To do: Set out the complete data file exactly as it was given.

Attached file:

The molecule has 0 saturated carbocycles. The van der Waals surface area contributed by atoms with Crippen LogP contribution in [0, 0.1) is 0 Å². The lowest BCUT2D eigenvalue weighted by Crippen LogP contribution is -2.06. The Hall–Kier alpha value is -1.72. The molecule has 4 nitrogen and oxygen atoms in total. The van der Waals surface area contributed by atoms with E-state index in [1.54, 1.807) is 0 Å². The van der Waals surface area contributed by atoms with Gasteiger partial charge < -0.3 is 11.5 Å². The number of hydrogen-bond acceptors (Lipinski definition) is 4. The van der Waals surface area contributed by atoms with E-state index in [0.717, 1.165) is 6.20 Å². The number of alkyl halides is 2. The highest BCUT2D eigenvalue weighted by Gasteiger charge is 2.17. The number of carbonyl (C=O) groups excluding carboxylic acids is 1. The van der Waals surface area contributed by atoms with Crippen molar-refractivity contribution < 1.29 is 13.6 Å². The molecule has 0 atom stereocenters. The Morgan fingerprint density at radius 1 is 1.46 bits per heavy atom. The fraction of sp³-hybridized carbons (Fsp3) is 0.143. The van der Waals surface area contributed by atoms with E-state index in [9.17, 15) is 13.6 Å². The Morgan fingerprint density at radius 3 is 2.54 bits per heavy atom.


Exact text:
The molecule has 0 saturated carbocycles. The van der Waals surface area contributed by atoms with Crippen LogP contribution in [0, 0.1) is 0 Å². The lowest BCUT2D eigenvalue weighted by Crippen LogP contribution is -2.06. The Hall–Kier alpha value is -1.72. The molecule has 4 nitrogen and oxygen atoms in total. The van der Waals surface area contributed by atoms with E-state index in [1.54, 1.807) is 0 Å². The van der Waals surface area contributed by atoms with Gasteiger partial charge < -0.3 is 11.5 Å². The number of hydrogen-bond acceptors (Lipinski definition) is 4. The van der Waals surface area contributed by atoms with E-state index in [0.717, 1.165) is 6.20 Å². The number of alkyl halides is 2. The highest BCUT2D eigenvalue weighted by Gasteiger charge is 2.17. The number of carbonyl (C=O) groups excluding carboxylic acids is 1. The van der Waals surface area contributed by atoms with Crippen molar-refractivity contribution < 1.29 is 13.6 Å². The molecule has 0 atom stereocenters. The Morgan fingerprint density at radius 1 is 1.46 bits per heavy atom. The fraction of sp³-hybridized carbons (Fsp3) is 0.143. The van der Waals surface area contributed by atoms with E-state index in [9.17, 15) is 13.6 Å². The Morgan fingerprint density at radius 3 is 2.54 bits per heavy atom.